"It's Cousin Bilbo! Cousin Bilbo! Will you be telling stories tonight?" was the most common of the cries that greeted them.

Bilbo laughed. "I do not think I will be telling them tonight! But I will certainly make time for it before I leave! Now, be off with you!"

But Margulas Brandybuck, a young tween, tapped Frodo on the shoulder. "Frodo! I've been looking for you! Some of the lads are getting up a game of kick-the-ball before teatime! I want you on my team-- you are much the fastest runner at the Hall!"

Frodo blushed and looked torn, but said, "Moggie, Uncle Bilbo just got here! I can't leave him now!"

Bilbo smiled at him. "Frodo, I did just get here, and I want to get settled and have a few words with your Uncle Rory! If you wish to play, go on and do so! And I will come out and watch you in a little while!"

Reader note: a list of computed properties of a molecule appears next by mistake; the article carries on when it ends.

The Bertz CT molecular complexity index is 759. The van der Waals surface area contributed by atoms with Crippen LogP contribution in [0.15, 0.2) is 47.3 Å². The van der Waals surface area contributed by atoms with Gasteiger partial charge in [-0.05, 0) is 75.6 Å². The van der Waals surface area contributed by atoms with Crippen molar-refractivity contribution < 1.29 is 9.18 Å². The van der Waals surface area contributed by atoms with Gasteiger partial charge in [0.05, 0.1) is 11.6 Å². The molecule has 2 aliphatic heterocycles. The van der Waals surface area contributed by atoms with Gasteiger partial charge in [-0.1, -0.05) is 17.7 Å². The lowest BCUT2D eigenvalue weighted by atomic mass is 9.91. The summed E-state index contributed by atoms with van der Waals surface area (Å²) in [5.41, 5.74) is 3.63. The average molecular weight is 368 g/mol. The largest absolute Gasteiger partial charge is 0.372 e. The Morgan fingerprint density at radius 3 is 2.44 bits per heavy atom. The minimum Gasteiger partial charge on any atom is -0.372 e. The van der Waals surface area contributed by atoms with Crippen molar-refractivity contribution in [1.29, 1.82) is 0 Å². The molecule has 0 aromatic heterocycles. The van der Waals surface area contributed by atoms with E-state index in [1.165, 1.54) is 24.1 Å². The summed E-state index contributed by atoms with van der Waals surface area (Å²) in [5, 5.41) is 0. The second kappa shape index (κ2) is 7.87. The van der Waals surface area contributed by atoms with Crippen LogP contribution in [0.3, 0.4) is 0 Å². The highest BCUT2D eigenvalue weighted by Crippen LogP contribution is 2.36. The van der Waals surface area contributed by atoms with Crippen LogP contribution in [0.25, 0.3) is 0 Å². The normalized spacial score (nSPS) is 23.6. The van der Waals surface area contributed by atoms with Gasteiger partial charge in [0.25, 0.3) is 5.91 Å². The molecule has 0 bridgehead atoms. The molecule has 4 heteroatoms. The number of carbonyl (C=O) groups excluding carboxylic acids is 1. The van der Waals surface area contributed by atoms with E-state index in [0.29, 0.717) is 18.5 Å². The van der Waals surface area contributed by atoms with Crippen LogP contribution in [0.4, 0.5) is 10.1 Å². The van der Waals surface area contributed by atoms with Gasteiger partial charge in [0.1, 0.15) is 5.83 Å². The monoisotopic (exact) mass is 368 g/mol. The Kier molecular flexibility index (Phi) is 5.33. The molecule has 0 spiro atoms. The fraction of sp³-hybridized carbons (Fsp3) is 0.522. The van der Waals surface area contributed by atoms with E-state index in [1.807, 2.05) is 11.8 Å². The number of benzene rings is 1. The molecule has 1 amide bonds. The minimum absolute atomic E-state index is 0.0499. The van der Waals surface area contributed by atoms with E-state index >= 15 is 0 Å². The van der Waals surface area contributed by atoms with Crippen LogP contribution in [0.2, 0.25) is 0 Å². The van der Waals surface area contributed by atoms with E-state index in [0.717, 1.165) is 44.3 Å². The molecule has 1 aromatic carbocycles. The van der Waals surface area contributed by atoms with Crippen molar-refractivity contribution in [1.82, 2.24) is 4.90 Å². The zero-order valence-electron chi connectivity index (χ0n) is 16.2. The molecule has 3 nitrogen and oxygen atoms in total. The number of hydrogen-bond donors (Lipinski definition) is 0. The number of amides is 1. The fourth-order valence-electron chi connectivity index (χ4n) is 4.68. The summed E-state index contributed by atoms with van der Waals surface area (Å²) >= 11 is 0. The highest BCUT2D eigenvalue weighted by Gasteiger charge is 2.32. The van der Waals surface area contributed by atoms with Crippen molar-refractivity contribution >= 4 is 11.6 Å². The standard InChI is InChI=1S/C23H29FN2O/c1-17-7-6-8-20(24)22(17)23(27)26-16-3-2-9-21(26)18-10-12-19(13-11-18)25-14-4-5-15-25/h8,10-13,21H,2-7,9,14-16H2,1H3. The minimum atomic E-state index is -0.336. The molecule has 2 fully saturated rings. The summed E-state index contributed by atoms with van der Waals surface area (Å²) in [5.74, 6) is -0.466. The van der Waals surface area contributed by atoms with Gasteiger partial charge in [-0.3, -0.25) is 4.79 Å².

Frodo looked at him searchingly. He would love for Uncle Bilbo to see him playing-- he was quite good at the game and knew it. But did he really mean it? The twinkle in his uncle's eyes reassured him. He turned to his cousin. "Moggie, let me see Uncle Bilbo to his room, and then I'll come. Are we playing on the south lawn?"

Moggie grinned and nodded, pleased to have his way. "That's splendid, Frodo! I'll go tell the rest you are coming!"

Frodo turned back to Bilbo, and took his pack. They went up the sloped passage that led to the guest quarters usually used by Bilbo on his visits to Brandy Hall-- a little set of rooms just across the passage from those used by the Son of the Hall and his family. Bilbo took his pack from Frodo, and dropped a kiss on his forehead. "I'm very happy to see you, lad! And we'll have a lot of time together on this visit! You run along now, and after I speak to the Master, I'll come out and see just what sort of ball player you are!"